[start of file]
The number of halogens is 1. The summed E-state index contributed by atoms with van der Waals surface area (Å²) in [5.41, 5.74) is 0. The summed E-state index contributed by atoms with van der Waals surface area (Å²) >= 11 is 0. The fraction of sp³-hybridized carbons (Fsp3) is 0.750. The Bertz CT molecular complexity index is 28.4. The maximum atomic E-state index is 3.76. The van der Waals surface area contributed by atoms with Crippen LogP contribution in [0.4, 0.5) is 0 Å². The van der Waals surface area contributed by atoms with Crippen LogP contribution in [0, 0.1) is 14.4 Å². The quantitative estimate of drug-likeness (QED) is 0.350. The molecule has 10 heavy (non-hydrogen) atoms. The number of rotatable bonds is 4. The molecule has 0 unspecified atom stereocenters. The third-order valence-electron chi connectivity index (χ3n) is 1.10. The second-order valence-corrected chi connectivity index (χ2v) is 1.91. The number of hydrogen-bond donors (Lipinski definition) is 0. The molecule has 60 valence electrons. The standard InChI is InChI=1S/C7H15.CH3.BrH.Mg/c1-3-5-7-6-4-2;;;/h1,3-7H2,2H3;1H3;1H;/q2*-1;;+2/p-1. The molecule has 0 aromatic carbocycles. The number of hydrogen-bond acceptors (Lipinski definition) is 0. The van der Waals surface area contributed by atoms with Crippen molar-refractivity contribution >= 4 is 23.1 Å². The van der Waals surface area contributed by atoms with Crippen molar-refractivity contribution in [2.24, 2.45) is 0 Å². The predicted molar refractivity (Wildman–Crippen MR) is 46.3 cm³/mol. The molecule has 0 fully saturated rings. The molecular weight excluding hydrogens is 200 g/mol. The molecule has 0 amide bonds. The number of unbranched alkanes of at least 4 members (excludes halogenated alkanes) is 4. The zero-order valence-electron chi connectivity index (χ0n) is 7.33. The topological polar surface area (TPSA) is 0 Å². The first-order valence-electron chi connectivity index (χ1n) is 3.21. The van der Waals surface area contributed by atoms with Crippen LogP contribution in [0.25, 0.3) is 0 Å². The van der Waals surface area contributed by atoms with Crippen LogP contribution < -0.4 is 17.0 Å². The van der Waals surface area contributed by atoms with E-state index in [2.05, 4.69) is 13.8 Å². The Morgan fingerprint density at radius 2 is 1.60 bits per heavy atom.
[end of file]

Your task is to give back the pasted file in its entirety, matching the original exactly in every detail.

The number of halogens is 1. The summed E-state index contributed by atoms with van der Waals surface area (Å²) in [5.41, 5.74) is 0. The summed E-state index contributed by atoms with van der Waals surface area (Å²) >= 11 is 0. The fraction of sp³-hybridized carbons (Fsp3) is 0.750. The Bertz CT molecular complexity index is 28.4. The maximum atomic E-state index is 3.76. The van der Waals surface area contributed by atoms with Crippen LogP contribution in [0.4, 0.5) is 0 Å². The van der Waals surface area contributed by atoms with Crippen LogP contribution in [0, 0.1) is 14.4 Å². The quantitative estimate of drug-likeness (QED) is 0.350. The molecule has 10 heavy (non-hydrogen) atoms. The number of rotatable bonds is 4. The molecule has 0 unspecified atom stereocenters. The third-order valence-electron chi connectivity index (χ3n) is 1.10. The second-order valence-corrected chi connectivity index (χ2v) is 1.91. The number of hydrogen-bond donors (Lipinski definition) is 0. The molecule has 60 valence electrons. The standard InChI is InChI=1S/C7H15.CH3.BrH.Mg/c1-3-5-7-6-4-2;;;/h1,3-7H2,2H3;1H3;1H;/q2*-1;;+2/p-1. The molecule has 0 aromatic carbocycles. The number of hydrogen-bond acceptors (Lipinski definition) is 0. The van der Waals surface area contributed by atoms with Crippen molar-refractivity contribution >= 4 is 23.1 Å². The van der Waals surface area contributed by atoms with Crippen molar-refractivity contribution in [2.24, 2.45) is 0 Å². The predicted molar refractivity (Wildman–Crippen MR) is 46.3 cm³/mol. The molecule has 0 fully saturated rings. The molecular weight excluding hydrogens is 200 g/mol. The molecule has 0 amide bonds. The number of unbranched alkanes of at least 4 members (excludes halogenated alkanes) is 4. The zero-order valence-electron chi connectivity index (χ0n) is 7.33. The topological polar surface area (TPSA) is 0 Å². The first-order valence-electron chi connectivity index (χ1n) is 3.21. The van der Waals surface area contributed by atoms with Crippen LogP contribution in [0.25, 0.3) is 0 Å². The van der Waals surface area contributed by atoms with Crippen LogP contribution < -0.4 is 17.0 Å². The van der Waals surface area contributed by atoms with E-state index in [2.05, 4.69) is 13.8 Å². The Morgan fingerprint density at radius 2 is 1.60 bits per heavy atom.